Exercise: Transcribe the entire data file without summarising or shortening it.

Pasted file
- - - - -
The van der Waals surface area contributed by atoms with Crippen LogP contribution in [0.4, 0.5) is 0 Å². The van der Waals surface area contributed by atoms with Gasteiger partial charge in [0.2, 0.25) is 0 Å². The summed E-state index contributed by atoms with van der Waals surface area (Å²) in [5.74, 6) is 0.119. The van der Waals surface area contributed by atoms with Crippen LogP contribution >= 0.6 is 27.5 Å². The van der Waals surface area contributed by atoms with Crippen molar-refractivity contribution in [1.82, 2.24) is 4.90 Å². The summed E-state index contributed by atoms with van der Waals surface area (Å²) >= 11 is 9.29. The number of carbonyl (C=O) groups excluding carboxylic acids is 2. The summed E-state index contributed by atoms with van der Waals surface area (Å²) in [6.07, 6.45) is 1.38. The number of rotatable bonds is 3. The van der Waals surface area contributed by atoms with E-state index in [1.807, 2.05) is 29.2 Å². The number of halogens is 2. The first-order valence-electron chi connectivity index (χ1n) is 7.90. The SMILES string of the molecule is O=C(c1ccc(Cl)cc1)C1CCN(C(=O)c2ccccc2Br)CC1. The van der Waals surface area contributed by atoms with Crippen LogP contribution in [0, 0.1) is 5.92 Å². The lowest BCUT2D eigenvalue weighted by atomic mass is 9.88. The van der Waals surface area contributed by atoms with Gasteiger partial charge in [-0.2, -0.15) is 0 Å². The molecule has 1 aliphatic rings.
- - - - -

The van der Waals surface area contributed by atoms with Crippen LogP contribution in [0.4, 0.5) is 0 Å². The van der Waals surface area contributed by atoms with Gasteiger partial charge in [0.2, 0.25) is 0 Å². The summed E-state index contributed by atoms with van der Waals surface area (Å²) in [5.74, 6) is 0.119. The van der Waals surface area contributed by atoms with Crippen LogP contribution >= 0.6 is 27.5 Å². The van der Waals surface area contributed by atoms with Crippen molar-refractivity contribution in [1.82, 2.24) is 4.90 Å². The summed E-state index contributed by atoms with van der Waals surface area (Å²) >= 11 is 9.29. The number of carbonyl (C=O) groups excluding carboxylic acids is 2. The summed E-state index contributed by atoms with van der Waals surface area (Å²) in [6.07, 6.45) is 1.38. The number of rotatable bonds is 3. The van der Waals surface area contributed by atoms with E-state index in [1.807, 2.05) is 29.2 Å². The number of halogens is 2. The first-order valence-electron chi connectivity index (χ1n) is 7.90. The SMILES string of the molecule is O=C(c1ccc(Cl)cc1)C1CCN(C(=O)c2ccccc2Br)CC1. The van der Waals surface area contributed by atoms with Crippen LogP contribution in [0, 0.1) is 5.92 Å². The lowest BCUT2D eigenvalue weighted by atomic mass is 9.88. The van der Waals surface area contributed by atoms with Gasteiger partial charge in [-0.2, -0.15) is 0 Å². The molecule has 1 aliphatic rings.